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Guide to Hyperconverged Servers

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Converged servers are part of a three-tier infrastructure setup that includes storage systems and networking hardware, but hyperconverged server infrastructure does away with this traditional three tier approach. Instead, hyperconverged servers are the base hardware units – referred to as nodes – along with directly attached storage in the form of hard drives and solid state drives built in to the servers.

Additionally, some or all nodes may be “all-flash” nodes to increase storage I/O and reduce latency for those applications which require it.

Also important: Each of these x86 processor-based nodes runs software which allows the hyperconverged servers as well as the compute and network resources to be virtualized to create pools of these three resources.

The writing is on the wall for standalone servers connected to storage resources and dedicated to running a single business application. These servers are being replaced by hyperconverged servers. That is, pools of compute resources that are part of a hyperconverged infrastructure.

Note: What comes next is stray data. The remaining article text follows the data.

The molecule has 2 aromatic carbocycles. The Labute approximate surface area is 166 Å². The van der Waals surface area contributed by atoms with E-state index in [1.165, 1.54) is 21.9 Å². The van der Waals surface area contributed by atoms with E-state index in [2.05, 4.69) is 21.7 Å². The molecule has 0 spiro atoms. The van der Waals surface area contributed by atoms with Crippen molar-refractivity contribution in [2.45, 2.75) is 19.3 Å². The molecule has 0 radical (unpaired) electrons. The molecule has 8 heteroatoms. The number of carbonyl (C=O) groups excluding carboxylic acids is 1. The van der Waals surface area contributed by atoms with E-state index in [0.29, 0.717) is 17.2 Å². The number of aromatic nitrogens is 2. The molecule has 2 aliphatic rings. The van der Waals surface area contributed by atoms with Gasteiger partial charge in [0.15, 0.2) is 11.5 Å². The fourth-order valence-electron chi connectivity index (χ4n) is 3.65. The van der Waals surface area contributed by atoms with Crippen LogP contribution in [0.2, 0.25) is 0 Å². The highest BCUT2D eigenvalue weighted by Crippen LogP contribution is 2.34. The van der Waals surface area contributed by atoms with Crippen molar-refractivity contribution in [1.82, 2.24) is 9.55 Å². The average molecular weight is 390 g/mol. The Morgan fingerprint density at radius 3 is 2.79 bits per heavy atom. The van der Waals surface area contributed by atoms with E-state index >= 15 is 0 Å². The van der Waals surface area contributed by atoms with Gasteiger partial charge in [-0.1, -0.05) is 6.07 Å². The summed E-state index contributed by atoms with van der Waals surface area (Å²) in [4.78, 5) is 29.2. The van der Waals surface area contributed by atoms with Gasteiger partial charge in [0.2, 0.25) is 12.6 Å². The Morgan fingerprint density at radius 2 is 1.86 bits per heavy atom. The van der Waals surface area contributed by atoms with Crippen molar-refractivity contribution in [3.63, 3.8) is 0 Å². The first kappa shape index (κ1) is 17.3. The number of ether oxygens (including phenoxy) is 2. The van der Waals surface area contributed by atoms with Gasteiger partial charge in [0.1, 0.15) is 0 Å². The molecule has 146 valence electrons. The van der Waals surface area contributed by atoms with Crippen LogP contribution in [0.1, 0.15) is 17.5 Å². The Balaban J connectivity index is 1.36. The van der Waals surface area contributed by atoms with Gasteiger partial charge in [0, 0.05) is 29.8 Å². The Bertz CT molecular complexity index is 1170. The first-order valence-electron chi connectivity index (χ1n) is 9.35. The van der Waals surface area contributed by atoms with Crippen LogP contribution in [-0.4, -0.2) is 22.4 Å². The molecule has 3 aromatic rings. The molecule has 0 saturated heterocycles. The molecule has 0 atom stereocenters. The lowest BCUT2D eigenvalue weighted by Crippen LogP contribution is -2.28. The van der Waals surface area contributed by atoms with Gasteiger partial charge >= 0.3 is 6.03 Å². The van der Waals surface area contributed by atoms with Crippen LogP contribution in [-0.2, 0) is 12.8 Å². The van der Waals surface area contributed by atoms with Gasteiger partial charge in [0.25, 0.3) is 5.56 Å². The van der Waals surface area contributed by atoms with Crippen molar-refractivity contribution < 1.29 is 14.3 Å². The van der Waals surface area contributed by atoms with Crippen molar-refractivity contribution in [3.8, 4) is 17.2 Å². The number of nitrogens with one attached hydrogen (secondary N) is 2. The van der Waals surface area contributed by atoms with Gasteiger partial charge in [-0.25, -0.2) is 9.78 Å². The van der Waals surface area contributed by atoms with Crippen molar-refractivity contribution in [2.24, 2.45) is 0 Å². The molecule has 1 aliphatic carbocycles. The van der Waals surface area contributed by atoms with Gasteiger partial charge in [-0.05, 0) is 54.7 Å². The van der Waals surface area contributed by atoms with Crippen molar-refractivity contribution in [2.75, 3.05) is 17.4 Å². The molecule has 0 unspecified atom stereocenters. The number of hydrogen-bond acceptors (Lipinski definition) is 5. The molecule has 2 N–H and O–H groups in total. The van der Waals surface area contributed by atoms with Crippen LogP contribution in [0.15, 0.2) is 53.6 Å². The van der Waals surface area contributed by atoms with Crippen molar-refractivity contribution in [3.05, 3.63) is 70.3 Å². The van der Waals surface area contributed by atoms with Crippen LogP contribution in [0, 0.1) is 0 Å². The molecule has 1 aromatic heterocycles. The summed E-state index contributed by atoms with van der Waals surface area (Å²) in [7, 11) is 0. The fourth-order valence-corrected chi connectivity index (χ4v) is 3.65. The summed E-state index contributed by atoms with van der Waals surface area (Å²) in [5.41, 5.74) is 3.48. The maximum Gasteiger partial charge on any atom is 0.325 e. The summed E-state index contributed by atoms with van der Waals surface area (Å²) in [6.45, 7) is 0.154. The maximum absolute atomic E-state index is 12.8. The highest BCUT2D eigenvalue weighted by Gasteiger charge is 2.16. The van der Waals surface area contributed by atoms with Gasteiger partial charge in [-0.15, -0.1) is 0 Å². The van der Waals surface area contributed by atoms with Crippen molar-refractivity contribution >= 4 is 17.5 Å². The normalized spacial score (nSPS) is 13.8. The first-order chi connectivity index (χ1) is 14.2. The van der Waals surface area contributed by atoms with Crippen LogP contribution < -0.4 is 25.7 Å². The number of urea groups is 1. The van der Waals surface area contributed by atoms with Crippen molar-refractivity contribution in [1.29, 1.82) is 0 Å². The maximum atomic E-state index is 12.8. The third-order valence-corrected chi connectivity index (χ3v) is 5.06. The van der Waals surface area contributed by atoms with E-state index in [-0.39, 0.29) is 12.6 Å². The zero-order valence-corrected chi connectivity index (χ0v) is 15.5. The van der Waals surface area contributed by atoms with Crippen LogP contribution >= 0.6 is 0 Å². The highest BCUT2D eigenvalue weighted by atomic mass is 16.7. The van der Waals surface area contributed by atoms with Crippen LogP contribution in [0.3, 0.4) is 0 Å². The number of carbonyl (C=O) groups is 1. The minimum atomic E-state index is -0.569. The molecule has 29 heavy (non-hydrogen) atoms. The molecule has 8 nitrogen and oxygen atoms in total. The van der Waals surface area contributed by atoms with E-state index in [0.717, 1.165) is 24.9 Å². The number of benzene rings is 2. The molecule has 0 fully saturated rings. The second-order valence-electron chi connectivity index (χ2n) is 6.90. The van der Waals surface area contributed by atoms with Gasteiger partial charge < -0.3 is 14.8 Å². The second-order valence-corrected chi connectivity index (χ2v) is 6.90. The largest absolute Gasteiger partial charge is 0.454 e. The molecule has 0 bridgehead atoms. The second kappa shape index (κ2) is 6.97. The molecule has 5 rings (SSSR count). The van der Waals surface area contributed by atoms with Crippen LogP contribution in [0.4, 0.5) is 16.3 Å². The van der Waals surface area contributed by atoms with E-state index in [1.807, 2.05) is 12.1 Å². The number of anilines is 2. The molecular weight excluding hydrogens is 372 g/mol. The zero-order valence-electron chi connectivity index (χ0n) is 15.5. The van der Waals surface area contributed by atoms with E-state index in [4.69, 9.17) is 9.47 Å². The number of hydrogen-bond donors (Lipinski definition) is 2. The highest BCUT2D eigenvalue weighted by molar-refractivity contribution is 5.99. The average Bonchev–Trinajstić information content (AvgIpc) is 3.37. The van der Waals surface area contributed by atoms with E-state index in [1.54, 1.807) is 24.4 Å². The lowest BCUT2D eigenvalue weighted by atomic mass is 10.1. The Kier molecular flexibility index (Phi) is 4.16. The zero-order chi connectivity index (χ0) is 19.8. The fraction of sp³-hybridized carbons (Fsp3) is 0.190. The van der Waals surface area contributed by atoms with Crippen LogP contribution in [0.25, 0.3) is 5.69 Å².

To fully understand what hyperconverged servers are, and how they differ from “converged servers” found in converged infrastructure, it’s helpful to explore converged servers and infrastructure.

Converged Servers

Converged infrastructure consists of a converged server, along with storage, networking equipment and management software. These are optimized to work together to create a single standardized resource unit which can easily be copied. Vendors of converged servers and other converged infrastructure components include Dell, HPE, IBM, and Fujitsu.

At the simplest level there are two ways to buy converged servers and deploy them as part of a converged infrastructure: using a reference architecture, or by buying pre-configured converged infrastructure units.